Best-selling author Jerry Hopkins dies

Best-selling author Jerry Hopkins dies

Jerry Hopkins peruses the selection of insects at a Bangkok food stall in July of last year. He died on Sunday, his family announced. (Photo by Wichan Charoenkiatpakul)
Jerry Hopkins peruses the selection of insects at a Bangkok food stall in July of last year. He died on Sunday, his family announced. (Photo by Wichan Charoenkiatpakul)

Best-selling author and long-time Bangkok resident Jerry Hopkins died Sunday at Camillian Hospital after a long illness, his family announced. He was 82.

One of the country's most colourful foreign residents, Hopkins burst to international fame with publication of The New York Times best-selling biography of Jim Morrison of The Doors, to be followed by 39 mainstream books and more than 1,000 magazine articles.

His Thai wife Lamyai and his son Nick announced the American's death Sunday evening.

"It is with great sadness to report that Jerry Hopkins has passed away at 16.48 Sunday," she wrote to an internet discussion group.

Funeral arrangements will be announced in due course, according to friends.

The white-bearded Hopkins published what quickly became a cult classic on The Doors' lead singer entitled, No One Here Gets Out Alive, in 1990, and it was on the best-seller lists for two years.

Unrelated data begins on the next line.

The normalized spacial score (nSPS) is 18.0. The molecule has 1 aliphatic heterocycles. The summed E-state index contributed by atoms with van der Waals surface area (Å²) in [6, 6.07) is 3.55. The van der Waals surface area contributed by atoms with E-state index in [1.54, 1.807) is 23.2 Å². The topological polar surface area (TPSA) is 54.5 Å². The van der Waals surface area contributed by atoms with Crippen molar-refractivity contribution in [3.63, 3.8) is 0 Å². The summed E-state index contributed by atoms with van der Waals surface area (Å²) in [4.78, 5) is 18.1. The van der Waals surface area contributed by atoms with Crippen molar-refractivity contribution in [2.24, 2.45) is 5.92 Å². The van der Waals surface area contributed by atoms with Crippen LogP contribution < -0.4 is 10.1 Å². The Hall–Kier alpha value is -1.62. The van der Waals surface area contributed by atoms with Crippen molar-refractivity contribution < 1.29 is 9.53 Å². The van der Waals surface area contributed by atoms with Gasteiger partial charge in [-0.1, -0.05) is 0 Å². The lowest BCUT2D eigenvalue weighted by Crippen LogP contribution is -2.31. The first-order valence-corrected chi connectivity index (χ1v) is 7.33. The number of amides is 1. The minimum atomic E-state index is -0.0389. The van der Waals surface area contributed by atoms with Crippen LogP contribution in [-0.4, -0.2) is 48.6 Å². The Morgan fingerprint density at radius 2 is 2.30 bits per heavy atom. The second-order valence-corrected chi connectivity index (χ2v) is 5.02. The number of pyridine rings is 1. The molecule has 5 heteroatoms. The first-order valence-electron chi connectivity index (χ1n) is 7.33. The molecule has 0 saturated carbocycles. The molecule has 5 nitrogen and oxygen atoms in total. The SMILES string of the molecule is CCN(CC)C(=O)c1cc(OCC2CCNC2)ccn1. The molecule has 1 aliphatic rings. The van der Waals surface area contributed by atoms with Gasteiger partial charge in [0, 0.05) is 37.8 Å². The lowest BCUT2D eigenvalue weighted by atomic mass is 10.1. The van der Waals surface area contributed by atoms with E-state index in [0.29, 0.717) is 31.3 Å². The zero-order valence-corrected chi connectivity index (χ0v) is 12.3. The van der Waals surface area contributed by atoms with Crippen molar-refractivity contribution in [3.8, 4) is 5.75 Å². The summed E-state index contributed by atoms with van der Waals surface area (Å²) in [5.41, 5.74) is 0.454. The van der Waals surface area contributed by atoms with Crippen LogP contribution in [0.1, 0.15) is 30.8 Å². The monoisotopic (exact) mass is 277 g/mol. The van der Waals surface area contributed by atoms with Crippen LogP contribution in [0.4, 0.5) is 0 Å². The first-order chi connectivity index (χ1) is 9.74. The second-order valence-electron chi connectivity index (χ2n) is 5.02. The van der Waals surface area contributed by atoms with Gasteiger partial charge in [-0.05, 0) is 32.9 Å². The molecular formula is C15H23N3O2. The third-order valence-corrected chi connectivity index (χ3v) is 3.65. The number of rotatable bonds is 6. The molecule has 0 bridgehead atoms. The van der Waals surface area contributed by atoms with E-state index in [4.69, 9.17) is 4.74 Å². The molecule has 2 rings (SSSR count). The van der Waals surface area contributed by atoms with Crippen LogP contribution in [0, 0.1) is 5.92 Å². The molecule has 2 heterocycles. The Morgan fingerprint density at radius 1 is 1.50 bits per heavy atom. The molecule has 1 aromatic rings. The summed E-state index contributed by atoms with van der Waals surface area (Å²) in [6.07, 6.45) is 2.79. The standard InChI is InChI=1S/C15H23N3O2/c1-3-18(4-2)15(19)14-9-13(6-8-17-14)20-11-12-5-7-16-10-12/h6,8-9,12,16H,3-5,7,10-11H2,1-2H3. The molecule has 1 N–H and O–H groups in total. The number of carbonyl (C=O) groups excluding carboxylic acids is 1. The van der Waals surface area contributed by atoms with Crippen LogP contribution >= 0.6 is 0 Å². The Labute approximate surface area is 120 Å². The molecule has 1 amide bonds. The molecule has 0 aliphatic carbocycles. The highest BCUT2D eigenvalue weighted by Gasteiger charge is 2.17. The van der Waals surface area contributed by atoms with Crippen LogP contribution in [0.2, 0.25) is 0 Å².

His other biographical subjects include Elvis Presley, Jimi Hendrix, David Bowie, Raquel Welch, Yoko Ono, and Don Ho, collectively earning him the title "dean of the pop biographers." A profile published on his own website, JerryHopkins.com, says four million copies of his books, published in 23 countries, have been translated into 16 languages.

The Morrison biography was the main source of Oliver Stone's movie of the same name, while his 1971 book, Elvis: A Biography, became a 12-hour radio series broadcast by the BBC.

Hopkins moved to Thailand in 1993, where he quickly took to writing about local subjects.

In the mid-2000s, two collection of essays, Bangkok Babylon and Thailand Confidential profiled well-known and obscure residents, most of them foreigners.

Strange Foods (1999) and Extreme Cuisine (2004), fed into the popular curiosity that, as he put it, "what is considered odd in the West elsewhere is often merely lunch".

Until his illness, he and his Khmer-Thai wife commuted between their flat in Bangkok and a farm near the Cambodian border.

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